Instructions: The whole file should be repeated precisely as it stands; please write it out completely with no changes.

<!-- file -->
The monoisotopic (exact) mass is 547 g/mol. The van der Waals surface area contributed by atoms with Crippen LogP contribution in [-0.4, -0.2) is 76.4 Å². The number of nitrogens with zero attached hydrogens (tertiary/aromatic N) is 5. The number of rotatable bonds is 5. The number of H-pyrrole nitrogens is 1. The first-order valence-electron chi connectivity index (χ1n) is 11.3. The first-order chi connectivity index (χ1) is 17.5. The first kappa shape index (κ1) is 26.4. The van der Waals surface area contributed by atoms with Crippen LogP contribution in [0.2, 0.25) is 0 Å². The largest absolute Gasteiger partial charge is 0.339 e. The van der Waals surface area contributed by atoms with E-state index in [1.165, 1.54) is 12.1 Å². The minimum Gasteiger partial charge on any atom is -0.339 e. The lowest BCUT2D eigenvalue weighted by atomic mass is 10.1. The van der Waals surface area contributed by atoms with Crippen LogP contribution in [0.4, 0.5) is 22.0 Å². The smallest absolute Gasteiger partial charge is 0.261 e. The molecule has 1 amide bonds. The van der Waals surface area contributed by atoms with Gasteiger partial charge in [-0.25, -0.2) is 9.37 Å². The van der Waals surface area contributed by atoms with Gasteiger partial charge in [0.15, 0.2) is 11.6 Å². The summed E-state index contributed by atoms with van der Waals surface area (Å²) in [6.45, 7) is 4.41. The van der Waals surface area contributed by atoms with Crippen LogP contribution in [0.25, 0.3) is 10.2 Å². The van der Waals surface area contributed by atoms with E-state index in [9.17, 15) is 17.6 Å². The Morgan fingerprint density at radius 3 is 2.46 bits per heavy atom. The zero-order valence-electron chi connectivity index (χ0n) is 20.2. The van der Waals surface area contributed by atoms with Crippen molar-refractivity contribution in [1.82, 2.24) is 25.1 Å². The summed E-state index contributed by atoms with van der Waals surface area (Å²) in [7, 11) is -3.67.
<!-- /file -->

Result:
The monoisotopic (exact) mass is 547 g/mol. The van der Waals surface area contributed by atoms with Crippen LogP contribution in [-0.4, -0.2) is 76.4 Å². The number of nitrogens with zero attached hydrogens (tertiary/aromatic N) is 5. The number of rotatable bonds is 5. The number of H-pyrrole nitrogens is 1. The first-order valence-electron chi connectivity index (χ1n) is 11.3. The first-order chi connectivity index (χ1) is 17.5. The first kappa shape index (κ1) is 26.4. The van der Waals surface area contributed by atoms with Crippen LogP contribution in [0.2, 0.25) is 0 Å². The largest absolute Gasteiger partial charge is 0.339 e. The van der Waals surface area contributed by atoms with E-state index in [1.165, 1.54) is 12.1 Å². The minimum Gasteiger partial charge on any atom is -0.339 e. The lowest BCUT2D eigenvalue weighted by atomic mass is 10.1. The van der Waals surface area contributed by atoms with Crippen LogP contribution in [0.4, 0.5) is 22.0 Å². The smallest absolute Gasteiger partial charge is 0.261 e. The molecule has 1 amide bonds. The van der Waals surface area contributed by atoms with Gasteiger partial charge in [-0.25, -0.2) is 9.37 Å². The van der Waals surface area contributed by atoms with Gasteiger partial charge in [0.15, 0.2) is 11.6 Å². The summed E-state index contributed by atoms with van der Waals surface area (Å²) in [6.45, 7) is 4.41. The van der Waals surface area contributed by atoms with Crippen LogP contribution in [0.25, 0.3) is 10.2 Å². The van der Waals surface area contributed by atoms with E-state index in [9.17, 15) is 17.6 Å². The Morgan fingerprint density at radius 3 is 2.46 bits per heavy atom. The zero-order valence-electron chi connectivity index (χ0n) is 20.2. The van der Waals surface area contributed by atoms with Crippen molar-refractivity contribution in [1.82, 2.24) is 25.1 Å². The summed E-state index contributed by atoms with van der Waals surface area (Å²) in [7, 11) is -3.67.